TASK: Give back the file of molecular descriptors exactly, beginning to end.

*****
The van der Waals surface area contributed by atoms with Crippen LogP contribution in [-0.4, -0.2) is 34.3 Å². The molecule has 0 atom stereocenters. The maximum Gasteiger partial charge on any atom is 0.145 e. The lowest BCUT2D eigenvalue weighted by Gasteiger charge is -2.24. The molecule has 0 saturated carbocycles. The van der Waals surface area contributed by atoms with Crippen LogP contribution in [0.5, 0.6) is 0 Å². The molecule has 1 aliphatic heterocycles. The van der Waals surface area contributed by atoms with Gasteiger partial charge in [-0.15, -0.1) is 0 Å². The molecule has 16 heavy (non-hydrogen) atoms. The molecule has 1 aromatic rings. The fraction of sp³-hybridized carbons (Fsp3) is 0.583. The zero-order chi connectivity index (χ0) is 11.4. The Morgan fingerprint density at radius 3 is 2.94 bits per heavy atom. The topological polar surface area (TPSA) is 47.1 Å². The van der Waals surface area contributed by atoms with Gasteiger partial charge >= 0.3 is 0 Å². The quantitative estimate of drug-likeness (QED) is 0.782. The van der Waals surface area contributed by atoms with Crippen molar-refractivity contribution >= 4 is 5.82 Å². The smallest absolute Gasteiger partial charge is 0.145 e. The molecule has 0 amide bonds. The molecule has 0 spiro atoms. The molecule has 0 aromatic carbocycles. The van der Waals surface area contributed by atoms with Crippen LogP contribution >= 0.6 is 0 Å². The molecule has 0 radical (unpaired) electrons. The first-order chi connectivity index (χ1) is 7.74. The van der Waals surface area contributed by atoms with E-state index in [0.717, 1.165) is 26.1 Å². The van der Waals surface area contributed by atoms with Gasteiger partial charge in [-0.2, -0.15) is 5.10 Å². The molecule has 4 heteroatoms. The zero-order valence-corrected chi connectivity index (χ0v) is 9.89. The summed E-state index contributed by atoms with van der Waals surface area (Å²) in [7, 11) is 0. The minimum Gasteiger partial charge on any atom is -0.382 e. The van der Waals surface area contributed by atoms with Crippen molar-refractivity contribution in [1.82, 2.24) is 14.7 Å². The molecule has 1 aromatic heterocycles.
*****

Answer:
The van der Waals surface area contributed by atoms with Crippen LogP contribution in [-0.4, -0.2) is 34.3 Å². The molecule has 0 atom stereocenters. The maximum Gasteiger partial charge on any atom is 0.145 e. The lowest BCUT2D eigenvalue weighted by Gasteiger charge is -2.24. The molecule has 0 saturated carbocycles. The van der Waals surface area contributed by atoms with Crippen LogP contribution in [0.5, 0.6) is 0 Å². The molecule has 1 aliphatic heterocycles. The van der Waals surface area contributed by atoms with Gasteiger partial charge in [-0.15, -0.1) is 0 Å². The molecule has 16 heavy (non-hydrogen) atoms. The molecule has 1 aromatic rings. The fraction of sp³-hybridized carbons (Fsp3) is 0.583. The zero-order chi connectivity index (χ0) is 11.4. The Morgan fingerprint density at radius 3 is 2.94 bits per heavy atom. The topological polar surface area (TPSA) is 47.1 Å². The van der Waals surface area contributed by atoms with Gasteiger partial charge >= 0.3 is 0 Å². The quantitative estimate of drug-likeness (QED) is 0.782. The van der Waals surface area contributed by atoms with Crippen molar-refractivity contribution >= 4 is 5.82 Å². The smallest absolute Gasteiger partial charge is 0.145 e. The molecule has 0 amide bonds. The molecule has 0 spiro atoms. The molecule has 0 aromatic carbocycles. The van der Waals surface area contributed by atoms with Crippen LogP contribution >= 0.6 is 0 Å². The molecule has 0 radical (unpaired) electrons. The first-order chi connectivity index (χ1) is 7.74. The van der Waals surface area contributed by atoms with E-state index in [0.717, 1.165) is 26.1 Å². The van der Waals surface area contributed by atoms with Gasteiger partial charge in [-0.2, -0.15) is 5.10 Å². The molecule has 4 heteroatoms. The zero-order valence-corrected chi connectivity index (χ0v) is 9.89. The summed E-state index contributed by atoms with van der Waals surface area (Å²) in [7, 11) is 0. The minimum Gasteiger partial charge on any atom is -0.382 e. The van der Waals surface area contributed by atoms with Crippen molar-refractivity contribution in [1.82, 2.24) is 14.7 Å². The molecule has 1 aromatic heterocycles.